"I think our obligation to the young people in this audience, but to all Australians, right around the country, is to spend that money wisely.

"Recognise if we're going to borrow all that money it needs to build something that lasts for you. We're right to see this budget, and this moment, in generational terms.

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"There will be debt in the budget for generations."

One member of that generation, Canberra high school student Sophie Thorp, expressed her concern young Australians would be lumbered with paying back the national debt and was met with a tough response from Senator Lambie.

"You'll be paying off a debt, sweetheart," she said.

"And what else bothers me, the university fees are going up. They [the government] haven't chunked any more in towards that."

'Slush funds' and sports rorts

Victorian independent Helen Haines also criticised the budget and took aim at the areas of the environment, future $1 trillion debt levels and no focus on the proposed integrity commission.

"This $1 trillion debt is not buying us solutions to climate change," the Member for Indi said.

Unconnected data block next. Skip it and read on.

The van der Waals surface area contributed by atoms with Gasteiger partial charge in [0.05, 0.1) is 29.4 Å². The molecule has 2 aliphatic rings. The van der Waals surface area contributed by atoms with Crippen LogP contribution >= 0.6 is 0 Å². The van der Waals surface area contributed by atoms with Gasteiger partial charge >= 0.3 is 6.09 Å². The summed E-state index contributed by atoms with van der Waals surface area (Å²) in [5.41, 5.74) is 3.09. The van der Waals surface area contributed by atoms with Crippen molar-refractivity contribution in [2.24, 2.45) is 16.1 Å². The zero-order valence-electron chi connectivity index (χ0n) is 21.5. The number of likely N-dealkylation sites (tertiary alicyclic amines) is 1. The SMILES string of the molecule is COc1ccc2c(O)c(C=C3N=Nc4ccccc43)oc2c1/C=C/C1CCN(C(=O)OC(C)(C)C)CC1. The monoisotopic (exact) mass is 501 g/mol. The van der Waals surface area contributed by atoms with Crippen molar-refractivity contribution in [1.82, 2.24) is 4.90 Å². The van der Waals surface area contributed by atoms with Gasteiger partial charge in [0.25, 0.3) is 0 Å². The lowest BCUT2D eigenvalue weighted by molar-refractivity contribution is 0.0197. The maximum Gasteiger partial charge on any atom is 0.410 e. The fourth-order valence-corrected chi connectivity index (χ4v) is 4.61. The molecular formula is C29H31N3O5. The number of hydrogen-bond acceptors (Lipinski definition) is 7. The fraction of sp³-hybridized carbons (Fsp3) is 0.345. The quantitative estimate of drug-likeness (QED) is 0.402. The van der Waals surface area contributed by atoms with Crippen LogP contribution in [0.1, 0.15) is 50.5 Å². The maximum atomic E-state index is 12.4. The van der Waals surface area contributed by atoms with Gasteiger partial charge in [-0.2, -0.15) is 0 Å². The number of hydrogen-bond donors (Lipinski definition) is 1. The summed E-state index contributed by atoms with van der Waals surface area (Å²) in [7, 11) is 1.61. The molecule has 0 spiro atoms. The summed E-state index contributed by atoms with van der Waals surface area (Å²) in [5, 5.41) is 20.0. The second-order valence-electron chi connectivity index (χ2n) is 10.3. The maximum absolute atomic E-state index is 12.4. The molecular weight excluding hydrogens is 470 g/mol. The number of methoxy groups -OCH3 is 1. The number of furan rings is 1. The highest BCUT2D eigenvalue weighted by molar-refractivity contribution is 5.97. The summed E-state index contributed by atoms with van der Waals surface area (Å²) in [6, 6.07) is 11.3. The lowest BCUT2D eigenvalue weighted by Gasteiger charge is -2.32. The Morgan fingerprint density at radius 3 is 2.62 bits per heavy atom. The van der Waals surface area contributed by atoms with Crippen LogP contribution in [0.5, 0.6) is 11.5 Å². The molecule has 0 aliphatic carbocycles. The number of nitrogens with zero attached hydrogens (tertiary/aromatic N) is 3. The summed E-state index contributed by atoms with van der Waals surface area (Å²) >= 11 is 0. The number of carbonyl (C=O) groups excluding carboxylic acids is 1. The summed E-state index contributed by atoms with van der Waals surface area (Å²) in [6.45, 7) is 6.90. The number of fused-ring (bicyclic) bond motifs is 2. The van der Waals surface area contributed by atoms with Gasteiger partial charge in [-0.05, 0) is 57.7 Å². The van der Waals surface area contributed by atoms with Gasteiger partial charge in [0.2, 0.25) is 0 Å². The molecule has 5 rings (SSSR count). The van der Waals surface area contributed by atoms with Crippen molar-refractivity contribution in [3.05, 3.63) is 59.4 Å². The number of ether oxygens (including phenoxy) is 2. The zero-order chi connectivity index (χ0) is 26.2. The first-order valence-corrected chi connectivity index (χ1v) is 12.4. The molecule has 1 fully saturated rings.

"There were opportunities in this budget to make a game-changing choice about how we lower emissions in this country.

"I'm also concerned that while billions of dollars was going out the door, there was zero dollars for the integrity commission that was promised to us by this government at the last election.

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"With zero dollars for an integrity commission and $9 billion in a fund that can be used for the next election, for projects that have been approved by Cabinet, but not yet announced.

"That's $9 billion that we don't know that will be spent on."

Ms Hume objected to the comments and said money had been put aside for the integrity commission but the $9 billion dollars in spare cash was not part of Coalition "slush funds" as she said Labor had called them.

"I saw a list of these so-called slush funds that Labor put out today," Ms Hume said.

"One of them fell under my portfolio, which is the digital economy strategy. That's a $1.2 billion strategy to take the economy to the next level and make that great productivity leap.

"That's an opportunity for businesses to grow and invest and employ and bring digitisation and productivity into their businesses. It's an opportunity to upskill existing industries like mining and construction and agriculture.

"This is not a slush fund."

Ms Hume added the money was doled out after "competitive grant processes", but Mr Chalmers said Australians were right to question the presently unallocated money because of what had happened in the past.